Imagine you own a ski lodge in Vail that you’ve enjoyed for years. It was the first luxury real estate purchase of your life. You bought it and paid it off well before you got married. Now, after 10 years of marriage, will you be able to keep the property after your divorce, or will your spouse get to take part of it?
The answer to this question depends on a variety of circumstances that pertain to your situation. By reviewing the following example scenarios, you might be able to determine if you’ll get to keep the property or not.
After marriage you maintained the property in your name
If you kept the Vail property in your name after marriage, then it will be classified as individual property in your divorce proceedings — with one important caveat. If the property increased in value during the course of your marriage, your soon-to-be ex-spouse may be able to lay claim on those valuation increases. As such, you might need to compensate your ex for part of this increase, as the appreciation in value will likely be viewed as shared marital property in the divorce.
If you still owed money on the property after your marriage
If you owed money on a mortgage on the property after marriage, your soon-to-be ex will probably be able to lay claim on the equity that was paid into the mortgage during the course of the marriage. That is, unless you used separate property to pay the mortgage — perhaps from a bank account that you maintained prior to your marriage. In addition, your soon-to-be ex will likely be able to claim part of the value increase on the property that occurred during the marriage.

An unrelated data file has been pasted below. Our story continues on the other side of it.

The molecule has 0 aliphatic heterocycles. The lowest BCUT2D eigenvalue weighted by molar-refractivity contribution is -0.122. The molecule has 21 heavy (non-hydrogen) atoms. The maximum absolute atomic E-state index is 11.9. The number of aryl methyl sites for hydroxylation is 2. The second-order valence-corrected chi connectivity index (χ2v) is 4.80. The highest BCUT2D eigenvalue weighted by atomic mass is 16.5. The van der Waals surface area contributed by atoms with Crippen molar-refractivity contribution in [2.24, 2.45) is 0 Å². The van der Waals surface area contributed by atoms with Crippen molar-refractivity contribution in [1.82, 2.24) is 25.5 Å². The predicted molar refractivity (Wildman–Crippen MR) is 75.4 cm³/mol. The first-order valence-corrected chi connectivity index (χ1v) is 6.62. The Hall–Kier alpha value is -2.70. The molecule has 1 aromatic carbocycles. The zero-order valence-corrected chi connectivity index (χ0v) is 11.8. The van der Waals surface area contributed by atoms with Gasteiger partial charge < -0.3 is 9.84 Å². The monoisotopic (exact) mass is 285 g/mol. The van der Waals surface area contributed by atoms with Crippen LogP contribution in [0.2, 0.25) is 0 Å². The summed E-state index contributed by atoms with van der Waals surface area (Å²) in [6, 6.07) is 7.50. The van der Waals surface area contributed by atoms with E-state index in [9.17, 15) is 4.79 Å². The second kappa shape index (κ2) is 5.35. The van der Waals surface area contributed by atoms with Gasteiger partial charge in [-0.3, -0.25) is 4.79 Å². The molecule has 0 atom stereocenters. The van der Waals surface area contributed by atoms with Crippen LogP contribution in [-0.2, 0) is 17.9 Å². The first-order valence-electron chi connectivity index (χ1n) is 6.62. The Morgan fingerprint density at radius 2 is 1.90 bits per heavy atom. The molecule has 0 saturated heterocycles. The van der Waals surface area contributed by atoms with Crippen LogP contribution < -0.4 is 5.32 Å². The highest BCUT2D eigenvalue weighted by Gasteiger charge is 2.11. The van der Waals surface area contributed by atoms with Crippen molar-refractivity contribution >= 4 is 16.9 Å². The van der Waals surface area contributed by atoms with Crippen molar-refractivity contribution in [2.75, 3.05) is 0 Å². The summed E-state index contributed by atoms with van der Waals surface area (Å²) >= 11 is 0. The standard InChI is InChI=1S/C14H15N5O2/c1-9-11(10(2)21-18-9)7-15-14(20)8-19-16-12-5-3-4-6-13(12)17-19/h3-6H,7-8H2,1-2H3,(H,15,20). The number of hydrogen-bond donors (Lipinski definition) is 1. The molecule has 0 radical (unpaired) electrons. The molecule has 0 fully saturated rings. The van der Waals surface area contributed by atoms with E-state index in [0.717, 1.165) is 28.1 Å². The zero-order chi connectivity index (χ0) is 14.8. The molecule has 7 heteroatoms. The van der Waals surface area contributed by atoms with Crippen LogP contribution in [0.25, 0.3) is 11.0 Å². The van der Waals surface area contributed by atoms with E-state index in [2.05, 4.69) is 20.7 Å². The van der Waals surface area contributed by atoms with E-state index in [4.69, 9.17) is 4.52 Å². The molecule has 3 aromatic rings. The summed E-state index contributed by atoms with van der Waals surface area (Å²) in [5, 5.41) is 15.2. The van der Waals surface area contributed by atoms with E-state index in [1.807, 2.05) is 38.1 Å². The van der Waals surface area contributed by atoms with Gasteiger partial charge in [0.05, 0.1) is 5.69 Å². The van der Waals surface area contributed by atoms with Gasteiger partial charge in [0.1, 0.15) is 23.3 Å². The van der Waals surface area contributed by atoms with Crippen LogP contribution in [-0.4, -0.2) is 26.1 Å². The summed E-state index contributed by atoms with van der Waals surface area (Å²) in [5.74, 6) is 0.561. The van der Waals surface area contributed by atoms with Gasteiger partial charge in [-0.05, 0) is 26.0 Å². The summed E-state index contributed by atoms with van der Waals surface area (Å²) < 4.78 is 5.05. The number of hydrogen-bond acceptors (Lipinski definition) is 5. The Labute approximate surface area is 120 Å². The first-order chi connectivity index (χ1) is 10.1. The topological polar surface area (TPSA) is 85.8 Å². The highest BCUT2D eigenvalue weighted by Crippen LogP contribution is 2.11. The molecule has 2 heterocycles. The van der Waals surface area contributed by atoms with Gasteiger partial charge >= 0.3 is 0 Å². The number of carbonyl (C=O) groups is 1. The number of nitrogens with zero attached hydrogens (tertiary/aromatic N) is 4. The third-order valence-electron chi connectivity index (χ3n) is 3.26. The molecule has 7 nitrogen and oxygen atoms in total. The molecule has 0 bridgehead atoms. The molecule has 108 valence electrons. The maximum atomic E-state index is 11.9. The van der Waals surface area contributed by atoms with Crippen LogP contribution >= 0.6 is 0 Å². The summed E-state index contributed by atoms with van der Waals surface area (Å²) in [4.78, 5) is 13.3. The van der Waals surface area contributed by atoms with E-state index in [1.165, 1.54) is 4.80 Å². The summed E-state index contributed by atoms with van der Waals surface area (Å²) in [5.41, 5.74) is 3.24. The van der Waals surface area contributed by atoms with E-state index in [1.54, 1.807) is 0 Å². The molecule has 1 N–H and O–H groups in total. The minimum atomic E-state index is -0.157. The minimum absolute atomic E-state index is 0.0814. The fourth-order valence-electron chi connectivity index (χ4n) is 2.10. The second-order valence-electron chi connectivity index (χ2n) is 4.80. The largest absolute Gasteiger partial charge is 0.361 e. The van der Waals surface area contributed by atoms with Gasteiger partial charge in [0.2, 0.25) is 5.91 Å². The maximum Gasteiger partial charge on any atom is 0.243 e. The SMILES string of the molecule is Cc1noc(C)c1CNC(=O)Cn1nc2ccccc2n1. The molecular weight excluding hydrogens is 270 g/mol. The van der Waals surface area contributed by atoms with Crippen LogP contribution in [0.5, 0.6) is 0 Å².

If you inherited the property during your marriage
If you inherited the property during your marriage, the property will be classified as individual property, as long as you didn’t sign it over to your wife’s name. However, if joint marital assets were used to repair or upgrade the property during the marriage, this could create some liability to your ex in terms of joint ownership.
Every asset division matter is different in Colorado
Ultimately, it’s vital to review every real estate asset division matter on an individual basis to determine exactly how Colorado family law will treat it during a divorce. As such, if you own a ski lodge in Vail, it’s important that you don’t jump to conclusions or make any assumptions about whether you’ll get to keep the property outright until you fully understand all the legal factors that could be involved.